The nugget. (Sisters, Or.) 1994-current, February 25, 2015, Page 2, Image 2

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Wednesday, February 25, 2015 The Nugget Newspaper, Sisters, Oregon
American Voices
Letters to the Editor…
The Nugget welcomes contributions from its readers, which must include the writer’s name, address and phone
number. Letters to the Editor is an open forum for the community and contains unsolicited opinions not neces-
sarily shared by the Editor. The Nugget reserves the right to edit, omit, respond or ask for a response to letters
submitted to the Editor. Letters should be no longer than 300 words. Unpublished items are not acknowledged or
returned. The deadline for all letters is noon Monday.
To the Editor”
Commissioner Unger —
Thank you for your interest to unite the
communities along the highway corridor lead-
ing into Sisters from the west.
One option is the STA desire to build a
10-mile bike and hiking path connecting
everyone to the Tollgate development, Black
Butte Ranch, a Suttle Lake unimproved bike
path and Camp Sherman.
When you support the plan, please be cer-
tain that this is a wise use of government mon-
ies, which are funded by citizen taxes.
Your studies, if responsible, need to include
impact statements affecting all involved citi-
zens and, where applicable, their private prop-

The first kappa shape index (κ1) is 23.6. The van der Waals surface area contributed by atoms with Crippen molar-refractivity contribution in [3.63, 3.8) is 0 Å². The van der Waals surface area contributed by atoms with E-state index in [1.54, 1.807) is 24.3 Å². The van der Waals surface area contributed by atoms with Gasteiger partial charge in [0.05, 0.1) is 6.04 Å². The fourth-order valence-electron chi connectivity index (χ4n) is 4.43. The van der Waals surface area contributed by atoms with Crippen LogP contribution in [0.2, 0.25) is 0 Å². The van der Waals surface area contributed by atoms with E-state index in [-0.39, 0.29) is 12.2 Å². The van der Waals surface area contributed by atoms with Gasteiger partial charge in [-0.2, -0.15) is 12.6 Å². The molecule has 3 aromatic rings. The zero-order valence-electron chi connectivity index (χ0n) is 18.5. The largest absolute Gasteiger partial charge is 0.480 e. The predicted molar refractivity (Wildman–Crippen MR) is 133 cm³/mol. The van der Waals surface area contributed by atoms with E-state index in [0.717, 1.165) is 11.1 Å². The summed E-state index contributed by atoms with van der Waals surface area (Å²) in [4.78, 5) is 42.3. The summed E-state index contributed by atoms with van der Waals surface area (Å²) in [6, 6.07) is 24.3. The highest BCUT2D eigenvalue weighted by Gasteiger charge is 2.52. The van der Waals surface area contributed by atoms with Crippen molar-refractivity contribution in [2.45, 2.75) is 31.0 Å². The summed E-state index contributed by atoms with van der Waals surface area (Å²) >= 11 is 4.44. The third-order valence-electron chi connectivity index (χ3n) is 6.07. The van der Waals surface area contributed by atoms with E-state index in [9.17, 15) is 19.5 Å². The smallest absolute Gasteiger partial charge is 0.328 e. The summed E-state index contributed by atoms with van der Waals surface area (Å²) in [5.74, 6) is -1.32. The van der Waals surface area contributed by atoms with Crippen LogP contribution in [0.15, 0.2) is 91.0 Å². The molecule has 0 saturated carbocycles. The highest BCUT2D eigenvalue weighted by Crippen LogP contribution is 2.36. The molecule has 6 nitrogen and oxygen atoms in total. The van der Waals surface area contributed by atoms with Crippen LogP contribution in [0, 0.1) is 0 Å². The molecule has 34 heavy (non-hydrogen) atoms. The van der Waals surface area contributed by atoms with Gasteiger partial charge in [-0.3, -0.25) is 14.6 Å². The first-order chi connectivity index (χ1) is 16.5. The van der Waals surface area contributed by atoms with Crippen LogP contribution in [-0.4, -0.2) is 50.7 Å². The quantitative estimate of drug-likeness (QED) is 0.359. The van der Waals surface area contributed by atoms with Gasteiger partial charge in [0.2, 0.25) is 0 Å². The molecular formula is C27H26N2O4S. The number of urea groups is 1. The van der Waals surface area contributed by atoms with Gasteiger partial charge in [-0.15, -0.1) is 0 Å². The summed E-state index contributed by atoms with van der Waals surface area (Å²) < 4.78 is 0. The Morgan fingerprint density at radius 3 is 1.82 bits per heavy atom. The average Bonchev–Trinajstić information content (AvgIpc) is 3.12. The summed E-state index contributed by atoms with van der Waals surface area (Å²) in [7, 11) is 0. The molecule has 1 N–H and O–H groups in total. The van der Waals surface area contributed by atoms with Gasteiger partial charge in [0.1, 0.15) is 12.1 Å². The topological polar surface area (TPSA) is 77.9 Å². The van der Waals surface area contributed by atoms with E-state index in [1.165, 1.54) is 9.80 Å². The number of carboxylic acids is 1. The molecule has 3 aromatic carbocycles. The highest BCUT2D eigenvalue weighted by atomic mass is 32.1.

erties. Safety and security, as well as creation
of recreational opportunities serving the great-
est good for the greatest number of people,
should be assured within your domain of
responsibility. Maintenance funding and added
public safety resources for municipal and
state agencies must be adequately funded for
the added burdens created by non-motorized
citizen use of facilities built very near our
high-speed highways.
You must also be prepared to help provide
additional resources needed to deal with the
effect of problems created by increasing public
access to privately owned residential property.
I understand that some people favoring this
trail accuse some private property owners of
being selfish. Be aware that many of those
being unjustly accused are fervent supporters
of the Sisters community businesses and social
needs (examples include Habitat for Humanity
involvement, public schools involvement, and
church memberships whose missions specifi-
cally include support for community needs).
Perhaps those citizens are the ones most intent
upon preserving the environment we all enjoy
in Sisters Country. I suspect that there are
many people who very significantly support
Sisters, both financially and through service,
but do not crow about it.
William Peterson
See LEttERS on page 10
Sisters Weather Forecast
Courtesy of the National Weather Service, Pendleton, Oregon
Increasing clouds
Chance rain
Mostly cloudy
Mostly sunny
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PARIS — While surfing
the Internet on Valentine’s
Day, I came across a love
story so poignant that I just
have to share it with you.
I’m taking really hot and
heavy—as in actual fire.
I noticed a banner adver-
tisement for an event in
Riyadh, Saudi Arabia, in
April called the “Kingdom
Future Energy Summit,”
complete with a stunning
image of what appears to be
an ashen finger catching fire
as it reaches out to touch
a stream of oil. Ouch. It’s
the kind of image that you
might expect neo-hippies
to daydream between trips